with the body height (r = 0.98) (Table 2) and were
comparable to direct measurement
by using magnetic
resonance imaging (8). Longer tibias mean there are
more sarcomeres in series. Subjects with longer tibias
have more sarcomeres and thus larger, and possibly
faster, muscle excursions to account for the longer
moment arms.
Some methods have been proposed to measure moment arms of human muscles: most of these are based
on measurements
on cadaver specimens. One study
(10) that used a similar (tendon travel) method to the
present one determined
moment arms of the cadaver
quadriceps
muscles. In that study, tendinous
movement of the muscles in situ was measured and related
to the joint angles to give average moment arms. The
present technique is similar, but it enables determination of the moment arm length in vivo. However, the
moment
arms determined
in this manner
are the
average values over the joint range of motion, and it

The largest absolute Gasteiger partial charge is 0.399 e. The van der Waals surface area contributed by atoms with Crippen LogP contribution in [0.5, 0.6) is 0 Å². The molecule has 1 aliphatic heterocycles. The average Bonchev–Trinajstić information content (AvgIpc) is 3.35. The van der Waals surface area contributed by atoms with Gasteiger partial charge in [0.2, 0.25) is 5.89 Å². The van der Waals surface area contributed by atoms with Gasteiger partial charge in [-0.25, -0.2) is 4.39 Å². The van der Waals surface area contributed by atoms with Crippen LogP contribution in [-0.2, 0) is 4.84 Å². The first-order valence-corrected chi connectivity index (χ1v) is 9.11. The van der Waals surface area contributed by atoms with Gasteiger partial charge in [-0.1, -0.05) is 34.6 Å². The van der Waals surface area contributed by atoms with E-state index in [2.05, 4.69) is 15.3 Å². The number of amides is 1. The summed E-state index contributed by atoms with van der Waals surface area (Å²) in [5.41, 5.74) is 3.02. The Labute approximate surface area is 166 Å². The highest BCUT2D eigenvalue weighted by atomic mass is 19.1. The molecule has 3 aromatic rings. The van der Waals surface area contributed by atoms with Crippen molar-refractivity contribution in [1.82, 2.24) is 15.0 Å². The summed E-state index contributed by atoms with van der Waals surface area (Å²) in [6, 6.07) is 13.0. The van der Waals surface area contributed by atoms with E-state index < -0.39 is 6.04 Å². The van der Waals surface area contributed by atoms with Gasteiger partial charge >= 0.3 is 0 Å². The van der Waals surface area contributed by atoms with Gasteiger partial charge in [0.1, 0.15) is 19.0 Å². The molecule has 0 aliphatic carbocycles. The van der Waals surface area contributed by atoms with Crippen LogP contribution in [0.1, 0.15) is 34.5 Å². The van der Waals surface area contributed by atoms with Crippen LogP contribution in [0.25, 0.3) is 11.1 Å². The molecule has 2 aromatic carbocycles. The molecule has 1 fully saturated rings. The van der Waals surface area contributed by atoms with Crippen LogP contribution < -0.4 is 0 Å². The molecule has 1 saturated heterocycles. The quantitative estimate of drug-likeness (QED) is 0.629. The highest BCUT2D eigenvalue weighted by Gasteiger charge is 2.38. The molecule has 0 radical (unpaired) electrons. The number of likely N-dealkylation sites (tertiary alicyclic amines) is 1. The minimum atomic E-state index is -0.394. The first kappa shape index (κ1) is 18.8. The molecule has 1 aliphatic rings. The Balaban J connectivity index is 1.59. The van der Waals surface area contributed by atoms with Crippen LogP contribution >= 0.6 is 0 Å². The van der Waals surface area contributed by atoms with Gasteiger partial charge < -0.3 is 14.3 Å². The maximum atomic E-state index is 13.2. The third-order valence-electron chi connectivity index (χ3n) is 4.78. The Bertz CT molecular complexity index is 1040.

has been shown that the moment arm length changes
at different joint angles (8). By studying the tendinous
movement over a small joint angle range, changes in
the moment arms over a whole range of motion could be
determined
and compared with the anatomically
determined values.
The tendinous movement observed in this study was
presumably
caused by the change in length of muscle
fibers. However, as noted above, the tendinous movement might also include elongation of the aponeurosis.
Furthermore,
it has been shown (7) that the fibers do
not run from origin to insertion
but taper within
fascicles. Elasticity of the attachments
between tapering fibers might affect the tendinous movement. The